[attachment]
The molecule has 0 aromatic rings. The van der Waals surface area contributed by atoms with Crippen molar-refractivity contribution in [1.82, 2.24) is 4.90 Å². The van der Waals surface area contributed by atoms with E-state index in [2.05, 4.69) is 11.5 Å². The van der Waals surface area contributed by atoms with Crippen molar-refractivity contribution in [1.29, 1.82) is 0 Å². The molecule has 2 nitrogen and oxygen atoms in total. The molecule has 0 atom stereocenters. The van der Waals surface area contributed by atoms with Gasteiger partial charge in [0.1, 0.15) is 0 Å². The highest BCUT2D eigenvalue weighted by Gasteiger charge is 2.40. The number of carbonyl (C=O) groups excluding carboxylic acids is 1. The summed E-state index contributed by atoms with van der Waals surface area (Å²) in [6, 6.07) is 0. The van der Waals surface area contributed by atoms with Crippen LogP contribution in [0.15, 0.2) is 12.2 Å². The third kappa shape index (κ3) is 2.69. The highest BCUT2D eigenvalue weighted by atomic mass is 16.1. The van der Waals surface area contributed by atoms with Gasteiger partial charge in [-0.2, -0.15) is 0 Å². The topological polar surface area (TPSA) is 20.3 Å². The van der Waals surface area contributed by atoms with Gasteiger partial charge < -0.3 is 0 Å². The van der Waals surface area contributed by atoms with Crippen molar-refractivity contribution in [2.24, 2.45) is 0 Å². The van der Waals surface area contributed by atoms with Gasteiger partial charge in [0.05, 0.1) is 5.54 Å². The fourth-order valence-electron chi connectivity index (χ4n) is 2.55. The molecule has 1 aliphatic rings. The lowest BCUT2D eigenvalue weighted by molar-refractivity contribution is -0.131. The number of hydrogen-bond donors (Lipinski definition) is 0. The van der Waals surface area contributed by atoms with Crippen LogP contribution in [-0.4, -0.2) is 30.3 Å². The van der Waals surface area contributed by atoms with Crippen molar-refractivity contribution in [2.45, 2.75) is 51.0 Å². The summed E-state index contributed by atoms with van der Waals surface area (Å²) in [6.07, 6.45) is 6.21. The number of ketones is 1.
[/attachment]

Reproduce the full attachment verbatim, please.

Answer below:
The molecule has 0 aromatic rings. The van der Waals surface area contributed by atoms with Crippen molar-refractivity contribution in [1.82, 2.24) is 4.90 Å². The van der Waals surface area contributed by atoms with E-state index in [2.05, 4.69) is 11.5 Å². The van der Waals surface area contributed by atoms with Crippen molar-refractivity contribution in [1.29, 1.82) is 0 Å². The molecule has 2 nitrogen and oxygen atoms in total. The molecule has 0 atom stereocenters. The van der Waals surface area contributed by atoms with Gasteiger partial charge in [0.1, 0.15) is 0 Å². The highest BCUT2D eigenvalue weighted by Gasteiger charge is 2.40. The number of carbonyl (C=O) groups excluding carboxylic acids is 1. The summed E-state index contributed by atoms with van der Waals surface area (Å²) in [6, 6.07) is 0. The van der Waals surface area contributed by atoms with Crippen LogP contribution in [0.15, 0.2) is 12.2 Å². The third kappa shape index (κ3) is 2.69. The highest BCUT2D eigenvalue weighted by atomic mass is 16.1. The van der Waals surface area contributed by atoms with Gasteiger partial charge in [-0.2, -0.15) is 0 Å². The topological polar surface area (TPSA) is 20.3 Å². The van der Waals surface area contributed by atoms with Gasteiger partial charge < -0.3 is 0 Å². The van der Waals surface area contributed by atoms with Crippen molar-refractivity contribution in [2.24, 2.45) is 0 Å². The van der Waals surface area contributed by atoms with Gasteiger partial charge in [0.05, 0.1) is 5.54 Å². The fourth-order valence-electron chi connectivity index (χ4n) is 2.55. The molecule has 1 aliphatic rings. The lowest BCUT2D eigenvalue weighted by molar-refractivity contribution is -0.131. The number of hydrogen-bond donors (Lipinski definition) is 0. The van der Waals surface area contributed by atoms with Crippen LogP contribution in [-0.4, -0.2) is 30.3 Å². The van der Waals surface area contributed by atoms with Crippen molar-refractivity contribution in [2.45, 2.75) is 51.0 Å². The summed E-state index contributed by atoms with van der Waals surface area (Å²) in [6.07, 6.45) is 6.21. The number of ketones is 1.